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Kentucky Estates | Estate and Trust Administration

In the 90s, when the Internet was new and Bill Clinton still had more tomorrows than yesterdays, the estate tax exemption was $600,000, an amount even Thomas Piketty might think was rather low. In that sort of environment, credit shelter trust planning for married couples felt almost mandatory. We live in a very different world today. [...]

Certainly one of Adam Smith's core insights in The Wealth of Nations was that incentives matter. I believe examples are everywhere about how Smith was correct - ranging from California water shortages and student loan debt, to tax policy and white collar crime. If incentives matter in these areas, shouldn't they matter in designing trusts that maximize successful outcomes for [...]

These are interesting years in estate planning for families in the Upper Middle and Lower Upper Classes. As a high estate tax exemption has reduced the tax-driven imperatives for using trusts to hold inheritances, non-tax applications of trusts come to the fore. As non-tax issues in trust design assume greater relative importance, what factors should [...]

I often work with "Wealth Creators" who have built substantial wealth themselves, most notably as founders of companies or early-stage employees at startups. I also work with "Inheritors" managing wealth built in prior generations for the benefit of descendants. Although every instance has unique aspects, in general, I find that Wealth Creators have conflicted feelings about what being [...]

During an estate or trust administration, it’s easy to divide and distribute financial assets. Distributing tangible personal property (such as furniture, collections, artwork, jewelry, etc.) can be much harder. Executors, trustees, and beneficiaries are usually very surprised by how little household goods and personal property are worth in an estate administration context. Nonetheless, simply because [...]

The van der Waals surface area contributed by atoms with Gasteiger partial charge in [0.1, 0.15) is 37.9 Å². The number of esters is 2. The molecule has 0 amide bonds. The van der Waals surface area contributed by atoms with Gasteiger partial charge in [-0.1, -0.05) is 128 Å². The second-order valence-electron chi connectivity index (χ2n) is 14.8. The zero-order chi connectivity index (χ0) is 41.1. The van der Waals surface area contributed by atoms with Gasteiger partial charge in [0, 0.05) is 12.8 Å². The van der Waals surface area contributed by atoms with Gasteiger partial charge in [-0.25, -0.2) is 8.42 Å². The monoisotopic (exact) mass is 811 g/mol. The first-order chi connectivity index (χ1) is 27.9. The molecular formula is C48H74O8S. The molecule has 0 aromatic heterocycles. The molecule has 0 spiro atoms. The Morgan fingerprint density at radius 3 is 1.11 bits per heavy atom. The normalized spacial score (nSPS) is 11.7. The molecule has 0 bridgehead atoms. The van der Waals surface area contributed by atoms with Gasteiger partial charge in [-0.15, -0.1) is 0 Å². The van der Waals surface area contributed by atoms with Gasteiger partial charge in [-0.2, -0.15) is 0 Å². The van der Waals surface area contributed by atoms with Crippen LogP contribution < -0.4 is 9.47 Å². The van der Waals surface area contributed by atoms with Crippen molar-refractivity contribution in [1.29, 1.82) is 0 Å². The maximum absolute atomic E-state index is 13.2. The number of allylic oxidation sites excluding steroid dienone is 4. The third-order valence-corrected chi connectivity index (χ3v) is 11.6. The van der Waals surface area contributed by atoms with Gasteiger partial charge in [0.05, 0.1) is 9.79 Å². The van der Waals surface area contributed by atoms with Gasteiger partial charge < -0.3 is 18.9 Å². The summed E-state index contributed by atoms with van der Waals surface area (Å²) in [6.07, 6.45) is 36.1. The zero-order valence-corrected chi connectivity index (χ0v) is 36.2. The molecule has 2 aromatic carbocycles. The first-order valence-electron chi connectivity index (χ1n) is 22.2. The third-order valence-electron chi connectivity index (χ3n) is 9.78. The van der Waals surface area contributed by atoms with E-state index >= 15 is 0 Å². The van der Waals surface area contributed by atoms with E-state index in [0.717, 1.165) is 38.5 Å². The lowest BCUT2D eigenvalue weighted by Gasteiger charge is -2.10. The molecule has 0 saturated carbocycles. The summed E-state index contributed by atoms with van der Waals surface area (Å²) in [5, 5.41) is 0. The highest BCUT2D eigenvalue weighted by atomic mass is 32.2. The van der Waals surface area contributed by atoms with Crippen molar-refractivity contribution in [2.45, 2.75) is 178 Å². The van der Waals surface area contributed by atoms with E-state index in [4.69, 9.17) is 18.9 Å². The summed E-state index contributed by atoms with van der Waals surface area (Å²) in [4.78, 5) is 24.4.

Estate administration can be a frustrating experience for families and their advisors, because it's an occasion when families fight. Sometimes the fights are necessary, and unavoidable. Many other times, to a detached observer, the fights seem silly. Whether justified (or not), whether necessary (or not), conflict makes estate administration cost more (even when litigation doesn't [...]

Many clients I work with have done a little bit of research about estate administration before we meet.  Often, they are surprisingly focused on "avoiding probate." This is such a common part of the client mind map that I think it's worth examining myths and realities of avoiding probate in Kentucky. Myth: Probate is expensive, so [...]

It's not uncommon for an old irrevocable trust to no longer fit a family's circumstances, for the simple reason that Yogi Berra was right when he noted that "It's hard to make predictions, especially about the future." Trusts provide advantages, including protection from creditors, divorce, or spendthrift behavior. To obtain these advantages, trusts place restrictions on a beneficiary's access to [...]

Even in an era of relatively high estate tax exemptions, I work with many families who want to use a trust to provide for the management of a child's inheritance. How a son in law or daughter in law should be treated in a parent's estate plan, though, is a more subtle issue that families [...]

The popular financial press is pretty crowded, just like the blogosphere. Yet every once in a while, an article says something pretty simple that's also really important, something that connects strongly with issues we see time and again in our practice. Last week, Howard Gold published that sort of piece on Marketwatch.com: "The biggest retirement [...]

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